Another invention relating to the SLCD is described by U.S. Pat. No. 4,643,377, issued to Tony Christianson in 1987, and entitled Mechanically Expanding Climbing Aid. This patent teaches a climbing aid which includes opposing cam members, two fixed parallel axles on which the opposing cam members pivot separately with crossed radii, an axle joining member, means for attachment of a climbing rope, spring members which act to move the cam members toward their fully expanded positions, and an operating member which is connected to each cam member such that when it is pulled the cam members retract in order to allow insertion or removal of the improved climbing aid into or out of a crack in rock. A distinguishing feature of the device of Christianson is that two axles are provided. The effect of having two axles is that larger cams and larger cam spacing can be utilized (with the same minimum expansion size as in single axle devices), thus providing a larger maximum expansion.

Of great importance to climbers is the range of expansion of a particular piece climbing aid, where range of expansion is the distance between minimum and maximum cam expansion widths. In order to compare the present invention to prior art devices the term expansion ratio (ER) is now defined as:

ER=maximum expansion width/minimum expansion width

The single axle type has a lower ER than the double axle type. The minimum and maximum expansion of a single axle SLCD are determined wholly by the size of the cams. The average ER of commercial single axle SLCD is approximately 1.55.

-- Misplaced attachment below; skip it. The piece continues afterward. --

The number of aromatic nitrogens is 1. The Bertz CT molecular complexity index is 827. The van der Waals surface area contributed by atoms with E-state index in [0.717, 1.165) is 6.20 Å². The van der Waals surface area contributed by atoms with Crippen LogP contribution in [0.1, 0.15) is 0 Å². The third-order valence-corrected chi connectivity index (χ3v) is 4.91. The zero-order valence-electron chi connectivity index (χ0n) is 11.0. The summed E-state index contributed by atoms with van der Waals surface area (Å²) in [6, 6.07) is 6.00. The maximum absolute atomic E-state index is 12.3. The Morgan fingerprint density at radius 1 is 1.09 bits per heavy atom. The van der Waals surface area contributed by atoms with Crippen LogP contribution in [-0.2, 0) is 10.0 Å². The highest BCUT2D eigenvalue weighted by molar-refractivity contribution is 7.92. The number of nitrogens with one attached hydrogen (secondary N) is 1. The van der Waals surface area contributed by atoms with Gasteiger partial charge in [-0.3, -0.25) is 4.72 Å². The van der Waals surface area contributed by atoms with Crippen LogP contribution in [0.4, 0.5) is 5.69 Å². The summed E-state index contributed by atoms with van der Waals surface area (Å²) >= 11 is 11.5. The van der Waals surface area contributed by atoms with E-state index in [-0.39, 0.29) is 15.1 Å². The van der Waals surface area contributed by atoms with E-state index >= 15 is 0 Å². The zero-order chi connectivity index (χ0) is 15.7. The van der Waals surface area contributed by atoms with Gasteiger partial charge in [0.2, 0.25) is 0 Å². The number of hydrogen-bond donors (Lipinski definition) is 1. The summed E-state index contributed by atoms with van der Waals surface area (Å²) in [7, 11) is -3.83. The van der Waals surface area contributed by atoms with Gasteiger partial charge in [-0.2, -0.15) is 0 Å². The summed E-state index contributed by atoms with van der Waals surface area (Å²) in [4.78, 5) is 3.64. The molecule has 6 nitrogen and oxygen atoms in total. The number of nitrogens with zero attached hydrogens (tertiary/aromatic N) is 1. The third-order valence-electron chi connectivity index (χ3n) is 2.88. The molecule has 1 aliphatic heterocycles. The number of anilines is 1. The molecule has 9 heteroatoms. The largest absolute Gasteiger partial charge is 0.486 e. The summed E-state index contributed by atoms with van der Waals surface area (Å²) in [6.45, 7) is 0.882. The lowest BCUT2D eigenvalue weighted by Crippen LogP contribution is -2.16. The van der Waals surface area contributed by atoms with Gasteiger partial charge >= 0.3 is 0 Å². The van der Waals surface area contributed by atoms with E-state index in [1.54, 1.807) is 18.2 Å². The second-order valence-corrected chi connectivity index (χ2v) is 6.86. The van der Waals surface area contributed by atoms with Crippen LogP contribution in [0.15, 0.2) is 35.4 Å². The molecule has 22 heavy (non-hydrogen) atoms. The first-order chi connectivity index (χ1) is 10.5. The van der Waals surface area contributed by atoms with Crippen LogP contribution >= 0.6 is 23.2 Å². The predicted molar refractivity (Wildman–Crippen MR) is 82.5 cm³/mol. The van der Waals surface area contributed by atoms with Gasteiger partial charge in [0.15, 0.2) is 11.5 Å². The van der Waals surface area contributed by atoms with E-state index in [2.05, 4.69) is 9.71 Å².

The minimum and maximum expansions of a double axle SLCD are determined by cam size and the spacing of the axles. The average ER of commercial double fixed axle SLCD is approximately 1.67. A need exists for a climbing aid with a greater ER.

SUMMARY OF THE INVENTION

Accordingly, it is an object of the present invention to provide a climbing aid that has an improved expansion ratio (ER) compared to prior art climbing aids.

It is another object of the present invention to provide a climbing aid that includes a cam axle that is translated during expansion of the climbing aid's cams.

It is also an object of the present invention to provide a climbing aid in which a cam axle is translatable with respect to the load stem.

These and related objects of the present invention are achieved by use of a climbing aid apparatus having movable axle as disclosed herein.

In one embodiment, the present invention includes a first cam that pivots about a first axle; a second cam that pivots about a second axle; axle mounting member; rope attachment member; and means for expanding and retracting said cams; wherein at least one of said axles is capable of relative movement. This movement may be relative to the other axle or to the axle mounting member and is preferably proportional to expansion of at least one of the cams. The first axle may comprise first and second axle segments.